The small pieces of plastic are commonly found in toothpaste, exfoliating body scrubs and other household products and are thought to be damaging the environment.
A consultation on how a ban on the material would work is expected to be announced on Saturday.
MPs had last month called for a ban on the material as soon as possible.
Environmentalists fear microbeads are building up in oceans across the world, potentially damaging wildlife and entering the food chain.
A number of cosmetic companies have made voluntary commitments to phase out the use of them by 2020.
But the Environmental Audit Committee last month said the government needed to step in to protect the environment as soon as is practicable, due to the threats they pose.
The committee’s report suggested microplastic pollution could be more damaging to the environment than larger pieces of plastic because its size makes it more likely to be eaten by wildlife and then potentially enter the food chain.
As an example, it said a plate of six oysters can contain up to 50 particles of plastic.
The report said the cosmetics industry was failing to adequately label products which contain microbeads and urged ministers to ensure greater transparency for consumers.
More than 280 marine species have been found to ingest microplastics, but the committee said much more research was needed into plastic pollution because there was huge uncertainty about the ecological risk.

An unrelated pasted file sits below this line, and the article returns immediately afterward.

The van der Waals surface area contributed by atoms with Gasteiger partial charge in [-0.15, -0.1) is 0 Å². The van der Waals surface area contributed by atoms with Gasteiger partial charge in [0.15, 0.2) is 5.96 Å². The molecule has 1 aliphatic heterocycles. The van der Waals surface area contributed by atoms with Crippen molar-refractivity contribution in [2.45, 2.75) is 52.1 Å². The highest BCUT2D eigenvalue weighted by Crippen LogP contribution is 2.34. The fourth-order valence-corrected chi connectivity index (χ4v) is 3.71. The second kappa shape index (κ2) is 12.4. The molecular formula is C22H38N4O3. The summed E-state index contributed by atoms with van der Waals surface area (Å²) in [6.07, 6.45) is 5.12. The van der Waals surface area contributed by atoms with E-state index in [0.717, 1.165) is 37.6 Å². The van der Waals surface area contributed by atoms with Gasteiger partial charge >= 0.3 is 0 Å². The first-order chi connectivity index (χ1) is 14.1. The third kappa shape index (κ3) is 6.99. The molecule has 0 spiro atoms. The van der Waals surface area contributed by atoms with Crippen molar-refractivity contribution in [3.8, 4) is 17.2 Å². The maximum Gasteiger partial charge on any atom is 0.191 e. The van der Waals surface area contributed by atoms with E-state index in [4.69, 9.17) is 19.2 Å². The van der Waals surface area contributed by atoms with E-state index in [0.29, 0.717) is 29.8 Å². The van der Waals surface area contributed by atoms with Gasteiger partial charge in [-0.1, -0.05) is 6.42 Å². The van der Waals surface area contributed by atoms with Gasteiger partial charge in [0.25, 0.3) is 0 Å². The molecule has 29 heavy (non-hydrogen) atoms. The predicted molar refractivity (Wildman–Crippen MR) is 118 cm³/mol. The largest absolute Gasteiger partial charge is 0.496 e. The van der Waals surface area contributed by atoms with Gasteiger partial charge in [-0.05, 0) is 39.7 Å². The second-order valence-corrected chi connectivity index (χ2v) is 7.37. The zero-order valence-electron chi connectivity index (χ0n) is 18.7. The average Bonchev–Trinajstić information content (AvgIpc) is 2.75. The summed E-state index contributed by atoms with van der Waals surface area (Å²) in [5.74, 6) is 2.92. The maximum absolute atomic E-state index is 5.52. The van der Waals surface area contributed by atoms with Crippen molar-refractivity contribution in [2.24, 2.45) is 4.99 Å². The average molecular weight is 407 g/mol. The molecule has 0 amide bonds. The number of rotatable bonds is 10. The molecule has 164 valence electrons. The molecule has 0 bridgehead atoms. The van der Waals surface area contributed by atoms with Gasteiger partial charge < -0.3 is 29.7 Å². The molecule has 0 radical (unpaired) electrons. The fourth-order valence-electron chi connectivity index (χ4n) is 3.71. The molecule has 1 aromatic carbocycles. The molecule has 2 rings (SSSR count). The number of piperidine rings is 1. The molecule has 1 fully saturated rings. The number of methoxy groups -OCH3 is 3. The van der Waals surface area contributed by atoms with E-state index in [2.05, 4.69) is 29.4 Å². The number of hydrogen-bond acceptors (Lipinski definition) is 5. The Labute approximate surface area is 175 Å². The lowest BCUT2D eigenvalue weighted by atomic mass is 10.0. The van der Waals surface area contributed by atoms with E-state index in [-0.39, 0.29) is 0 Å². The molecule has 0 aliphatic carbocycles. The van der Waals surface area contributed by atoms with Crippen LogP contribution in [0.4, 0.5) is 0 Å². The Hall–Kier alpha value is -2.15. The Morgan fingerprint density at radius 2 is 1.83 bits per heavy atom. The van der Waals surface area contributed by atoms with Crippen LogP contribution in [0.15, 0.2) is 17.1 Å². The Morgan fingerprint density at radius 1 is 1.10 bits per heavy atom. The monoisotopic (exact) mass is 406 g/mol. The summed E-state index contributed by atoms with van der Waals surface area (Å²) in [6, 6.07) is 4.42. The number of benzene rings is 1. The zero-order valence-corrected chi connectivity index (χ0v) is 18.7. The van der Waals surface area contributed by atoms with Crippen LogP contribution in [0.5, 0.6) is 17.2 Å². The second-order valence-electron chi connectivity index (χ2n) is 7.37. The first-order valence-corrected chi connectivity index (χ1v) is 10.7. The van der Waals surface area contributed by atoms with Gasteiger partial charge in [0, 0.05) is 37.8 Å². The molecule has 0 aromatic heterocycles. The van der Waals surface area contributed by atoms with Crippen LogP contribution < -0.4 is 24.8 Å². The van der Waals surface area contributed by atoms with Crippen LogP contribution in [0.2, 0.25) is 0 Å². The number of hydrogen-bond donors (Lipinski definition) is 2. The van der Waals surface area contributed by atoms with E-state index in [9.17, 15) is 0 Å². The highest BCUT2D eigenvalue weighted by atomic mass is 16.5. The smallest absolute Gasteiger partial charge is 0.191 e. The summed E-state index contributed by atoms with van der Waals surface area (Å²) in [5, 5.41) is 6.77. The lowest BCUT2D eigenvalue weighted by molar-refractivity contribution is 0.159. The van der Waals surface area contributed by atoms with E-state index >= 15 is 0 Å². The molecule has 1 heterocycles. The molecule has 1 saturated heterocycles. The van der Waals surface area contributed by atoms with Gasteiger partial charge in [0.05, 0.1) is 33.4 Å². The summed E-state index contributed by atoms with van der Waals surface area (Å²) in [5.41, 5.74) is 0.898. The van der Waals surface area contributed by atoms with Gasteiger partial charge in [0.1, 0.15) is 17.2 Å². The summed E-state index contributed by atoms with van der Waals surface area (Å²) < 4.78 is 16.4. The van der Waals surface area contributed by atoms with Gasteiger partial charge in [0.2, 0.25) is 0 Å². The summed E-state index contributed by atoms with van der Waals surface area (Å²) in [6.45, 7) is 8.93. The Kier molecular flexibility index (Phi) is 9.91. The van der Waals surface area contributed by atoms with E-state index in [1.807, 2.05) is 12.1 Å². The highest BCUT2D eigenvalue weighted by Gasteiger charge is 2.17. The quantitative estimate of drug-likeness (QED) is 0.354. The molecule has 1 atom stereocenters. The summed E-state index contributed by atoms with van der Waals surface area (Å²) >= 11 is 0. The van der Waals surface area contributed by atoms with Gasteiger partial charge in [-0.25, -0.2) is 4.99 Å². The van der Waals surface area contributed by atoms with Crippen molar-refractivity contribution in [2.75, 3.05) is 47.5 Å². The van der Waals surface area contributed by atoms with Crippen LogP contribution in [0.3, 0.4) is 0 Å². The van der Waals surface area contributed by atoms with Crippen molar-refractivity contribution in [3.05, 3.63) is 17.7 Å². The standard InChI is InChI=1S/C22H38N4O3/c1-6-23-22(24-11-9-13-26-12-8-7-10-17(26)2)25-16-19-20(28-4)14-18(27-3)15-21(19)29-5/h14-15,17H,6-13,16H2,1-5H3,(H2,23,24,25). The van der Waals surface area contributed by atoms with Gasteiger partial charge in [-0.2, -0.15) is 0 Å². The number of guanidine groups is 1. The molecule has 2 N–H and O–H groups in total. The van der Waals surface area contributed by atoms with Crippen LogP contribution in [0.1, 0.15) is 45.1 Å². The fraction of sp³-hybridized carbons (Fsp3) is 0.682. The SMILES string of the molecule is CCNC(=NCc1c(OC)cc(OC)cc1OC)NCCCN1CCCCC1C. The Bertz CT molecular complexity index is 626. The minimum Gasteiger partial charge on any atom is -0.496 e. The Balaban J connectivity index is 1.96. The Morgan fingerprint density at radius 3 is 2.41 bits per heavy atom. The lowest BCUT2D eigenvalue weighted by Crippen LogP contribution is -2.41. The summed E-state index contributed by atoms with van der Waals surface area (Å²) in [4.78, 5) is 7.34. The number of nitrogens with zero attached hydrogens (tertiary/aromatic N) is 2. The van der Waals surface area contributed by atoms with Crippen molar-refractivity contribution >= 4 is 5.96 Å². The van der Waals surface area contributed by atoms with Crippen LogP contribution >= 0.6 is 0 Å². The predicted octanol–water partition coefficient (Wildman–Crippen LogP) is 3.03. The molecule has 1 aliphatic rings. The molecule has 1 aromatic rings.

It added there was ‘little evidence’ about the potential human health impacts of microplastic pollution, but said further research was ‘clearly required’.
Commenting on the expected government move, Greenpeace UK senior oceans campaigner Louise Edge said: ‘It’s a credit to Theresa May’s government that they’ve listened to concerns from the public, scientists and MPs, and taken a first step towards banning microbeads.
‘Marine life doesn’t distinguish between plastic from a face wash and plastic from a washing detergent, so the ban should be extended to microplastics in any product that could be flushed down the drain.
‘If Theresa May wants to show real leadership on this issue, that’s the kind of ban she should back.’
Last month the government said it would consider a ban on microbeads in cosmetics if the EU did not legislate against them.